Improving the uptake of Australia’s world-class research and development will require greater consideration of farmers’ attitude to change, according to Nuffield Scholar and grain grower Chris Reichstein.
Mr Reichstein, who owns and operates a 4500ha grains enterprise north-east of Esperance in Western Australia, has used his research to focus on how best to deliver scientific information to farmers in order to effect practice change and improve profitability and sustainability.
He also looked at international research and development models to bridge the gap between researchers and farmers to improve the performance of the agricultural sector.
‘‘Today, as growers in the 21st century, we’re facing a number of challenges such as climate and market variability, increased exposure to biosecurity threats and a general need to produce more, with less,’’ he said.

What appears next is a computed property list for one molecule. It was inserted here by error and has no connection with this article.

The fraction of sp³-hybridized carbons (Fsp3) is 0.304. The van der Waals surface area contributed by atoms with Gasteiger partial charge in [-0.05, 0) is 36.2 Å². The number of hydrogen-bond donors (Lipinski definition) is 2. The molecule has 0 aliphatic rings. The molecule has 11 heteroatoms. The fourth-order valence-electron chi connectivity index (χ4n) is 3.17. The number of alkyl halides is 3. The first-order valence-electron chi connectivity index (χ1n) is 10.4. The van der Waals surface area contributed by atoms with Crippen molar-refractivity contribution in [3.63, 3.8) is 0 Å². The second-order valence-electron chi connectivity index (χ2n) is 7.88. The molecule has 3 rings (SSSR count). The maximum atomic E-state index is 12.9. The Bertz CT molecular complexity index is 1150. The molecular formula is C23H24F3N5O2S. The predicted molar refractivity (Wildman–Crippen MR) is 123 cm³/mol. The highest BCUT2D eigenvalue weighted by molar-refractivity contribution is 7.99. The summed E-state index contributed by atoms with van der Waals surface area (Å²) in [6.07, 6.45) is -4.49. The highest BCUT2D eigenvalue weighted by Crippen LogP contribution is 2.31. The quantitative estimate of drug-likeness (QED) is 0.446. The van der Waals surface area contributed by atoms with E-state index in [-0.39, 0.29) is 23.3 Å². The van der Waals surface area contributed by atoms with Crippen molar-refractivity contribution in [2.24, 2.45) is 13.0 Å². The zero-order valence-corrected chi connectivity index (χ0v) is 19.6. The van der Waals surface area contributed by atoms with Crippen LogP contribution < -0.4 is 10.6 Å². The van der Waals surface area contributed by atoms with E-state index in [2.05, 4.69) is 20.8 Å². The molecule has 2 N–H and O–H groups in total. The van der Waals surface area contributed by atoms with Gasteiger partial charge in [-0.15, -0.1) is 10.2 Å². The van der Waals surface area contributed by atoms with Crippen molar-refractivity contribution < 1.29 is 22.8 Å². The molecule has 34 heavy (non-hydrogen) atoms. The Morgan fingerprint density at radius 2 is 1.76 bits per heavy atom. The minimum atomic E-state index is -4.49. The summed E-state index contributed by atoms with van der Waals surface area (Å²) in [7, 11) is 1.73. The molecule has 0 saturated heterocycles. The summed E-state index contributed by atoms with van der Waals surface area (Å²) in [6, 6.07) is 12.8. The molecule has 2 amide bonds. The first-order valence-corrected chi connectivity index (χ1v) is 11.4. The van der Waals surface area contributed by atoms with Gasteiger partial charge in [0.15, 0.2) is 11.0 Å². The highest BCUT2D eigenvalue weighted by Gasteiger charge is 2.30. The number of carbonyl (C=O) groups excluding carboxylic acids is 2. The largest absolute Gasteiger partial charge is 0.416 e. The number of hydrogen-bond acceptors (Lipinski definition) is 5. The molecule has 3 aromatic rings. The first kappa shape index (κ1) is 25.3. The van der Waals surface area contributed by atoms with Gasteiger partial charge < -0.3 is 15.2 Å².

The scholarship took Mr Reichstein around the world not only to examine different research and development models, but also to identify some of the key barriers to adoption.
Through his research Mr Reichstein also identified key barriers to adoption within Australia and said it might be time to look outside of the current supply-driven top-down model.
‘‘There’s potential to explore other models like the bottom-up approach, which involves local farmers working collaboratively with public or private institutions, and lends itself towards being demand driven,’’ he said.
‘‘One of the key findings of my report was that individual farmers are perhaps the greatest variable between enterprises when it comes to the financial and physical performance of a farm and that variations in behaviour can be based on past experiences right through to different personalities.
‘‘So, having a more tailored and multi-pronged approach to packaging and delivering research could result in greater adoption on-farm and provide stronger return on investment.’’